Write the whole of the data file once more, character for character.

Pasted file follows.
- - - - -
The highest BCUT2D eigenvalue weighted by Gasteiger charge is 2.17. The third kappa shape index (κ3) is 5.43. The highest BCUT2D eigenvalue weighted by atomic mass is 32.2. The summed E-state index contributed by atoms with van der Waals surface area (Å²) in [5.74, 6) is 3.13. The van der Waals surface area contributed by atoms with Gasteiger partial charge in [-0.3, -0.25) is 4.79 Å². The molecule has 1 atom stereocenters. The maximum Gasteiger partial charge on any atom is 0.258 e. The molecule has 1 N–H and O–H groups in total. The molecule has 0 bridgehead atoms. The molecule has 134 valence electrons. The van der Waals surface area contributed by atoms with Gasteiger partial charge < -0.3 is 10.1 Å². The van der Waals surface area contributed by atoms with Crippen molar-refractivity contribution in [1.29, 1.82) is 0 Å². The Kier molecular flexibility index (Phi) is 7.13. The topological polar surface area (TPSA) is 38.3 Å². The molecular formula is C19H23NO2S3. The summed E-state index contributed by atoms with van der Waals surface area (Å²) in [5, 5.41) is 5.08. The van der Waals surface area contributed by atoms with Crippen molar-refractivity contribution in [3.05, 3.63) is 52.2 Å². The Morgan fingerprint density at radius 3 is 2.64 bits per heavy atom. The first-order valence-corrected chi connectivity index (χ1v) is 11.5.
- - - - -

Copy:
The highest BCUT2D eigenvalue weighted by Gasteiger charge is 2.17. The third kappa shape index (κ3) is 5.43. The highest BCUT2D eigenvalue weighted by atomic mass is 32.2. The summed E-state index contributed by atoms with van der Waals surface area (Å²) in [5.74, 6) is 3.13. The van der Waals surface area contributed by atoms with Gasteiger partial charge in [-0.3, -0.25) is 4.79 Å². The molecule has 1 atom stereocenters. The maximum Gasteiger partial charge on any atom is 0.258 e. The molecule has 1 N–H and O–H groups in total. The molecule has 0 bridgehead atoms. The molecule has 134 valence electrons. The van der Waals surface area contributed by atoms with Gasteiger partial charge < -0.3 is 10.1 Å². The van der Waals surface area contributed by atoms with Crippen molar-refractivity contribution in [1.29, 1.82) is 0 Å². The Kier molecular flexibility index (Phi) is 7.13. The topological polar surface area (TPSA) is 38.3 Å². The molecular formula is C19H23NO2S3. The summed E-state index contributed by atoms with van der Waals surface area (Å²) in [5, 5.41) is 5.08. The van der Waals surface area contributed by atoms with Crippen molar-refractivity contribution in [3.05, 3.63) is 52.2 Å². The Morgan fingerprint density at radius 3 is 2.64 bits per heavy atom. The first-order valence-corrected chi connectivity index (χ1v) is 11.5.